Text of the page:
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Ukraine Blog: A Compassionate Approach

September 29, 2022    Posted by: Eli Lilly and Company


September 30, 2022

Taking in Strangers 

A single mother and her 7-year-old daughter fled Odesa, a bustling port city on the Black Sea in southern Ukraine just after the war started. The pair made the 400-mile journey to Bucharest, Romania for safety. Following their arrival, a local non-governmental organization (NGO) assisted the two with paperwork and access to medical care.  

In response to an NGO's referral, a Lilly employee with a young daughter invited the mother and daughter to live with her. There, they found stability.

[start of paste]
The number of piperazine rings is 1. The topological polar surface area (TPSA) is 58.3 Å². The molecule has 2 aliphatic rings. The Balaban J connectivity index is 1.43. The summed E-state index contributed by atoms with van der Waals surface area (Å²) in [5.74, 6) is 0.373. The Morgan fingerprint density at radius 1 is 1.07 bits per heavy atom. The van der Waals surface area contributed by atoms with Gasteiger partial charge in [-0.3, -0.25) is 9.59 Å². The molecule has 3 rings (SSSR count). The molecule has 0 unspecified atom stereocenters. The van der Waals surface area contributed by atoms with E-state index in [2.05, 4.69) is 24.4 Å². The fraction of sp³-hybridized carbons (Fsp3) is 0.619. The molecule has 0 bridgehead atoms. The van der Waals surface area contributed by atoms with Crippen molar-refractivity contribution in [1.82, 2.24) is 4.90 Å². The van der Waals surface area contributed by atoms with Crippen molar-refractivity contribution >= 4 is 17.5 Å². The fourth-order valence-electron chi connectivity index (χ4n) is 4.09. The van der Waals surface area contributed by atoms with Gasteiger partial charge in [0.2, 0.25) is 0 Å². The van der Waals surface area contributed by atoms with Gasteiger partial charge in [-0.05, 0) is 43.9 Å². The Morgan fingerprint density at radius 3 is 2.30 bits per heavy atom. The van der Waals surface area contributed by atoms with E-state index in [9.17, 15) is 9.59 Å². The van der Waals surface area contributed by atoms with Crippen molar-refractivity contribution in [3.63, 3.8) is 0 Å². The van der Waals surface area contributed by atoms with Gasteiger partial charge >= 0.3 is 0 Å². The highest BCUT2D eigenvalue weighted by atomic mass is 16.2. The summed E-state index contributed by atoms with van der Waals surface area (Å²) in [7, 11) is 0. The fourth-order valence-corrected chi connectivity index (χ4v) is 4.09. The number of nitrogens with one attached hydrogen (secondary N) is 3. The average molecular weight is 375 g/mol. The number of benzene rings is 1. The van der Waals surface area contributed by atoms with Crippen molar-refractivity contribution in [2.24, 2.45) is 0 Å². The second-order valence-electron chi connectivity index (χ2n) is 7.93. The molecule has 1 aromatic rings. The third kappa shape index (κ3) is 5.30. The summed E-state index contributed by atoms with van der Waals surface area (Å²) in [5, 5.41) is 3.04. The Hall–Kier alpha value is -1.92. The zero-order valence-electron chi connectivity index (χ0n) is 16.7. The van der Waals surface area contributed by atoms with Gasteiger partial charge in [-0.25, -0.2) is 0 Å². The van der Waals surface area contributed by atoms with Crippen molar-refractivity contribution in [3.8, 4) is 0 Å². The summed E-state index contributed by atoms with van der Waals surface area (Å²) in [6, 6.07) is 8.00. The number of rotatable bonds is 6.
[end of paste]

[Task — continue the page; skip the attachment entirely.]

In Bucharest, the girl now attends a private school where she learns Romanian and English. The NGO employed the mother to provide translation services and case management and provided an apartment. The new friends meet regularly during the summer while the girls play — despite the language barrier, a benefit of childhood.  

Life is unsure for the Ukrainian mother — she has submitted her documents for emigration to Canada and the U.S.A., but nothing is certain.  

Continuing Education

The son of a Lilly Ukraine employee fled to Germany from Brovary, near Kyiv, in the spring — not long after the war began. (His father remained in Ukraine.) Lilly Germany employees facilitated his acceptance into a German schooling system so that he had ongoing in-person education; he’s learning German and now access to a range of educational opportunities.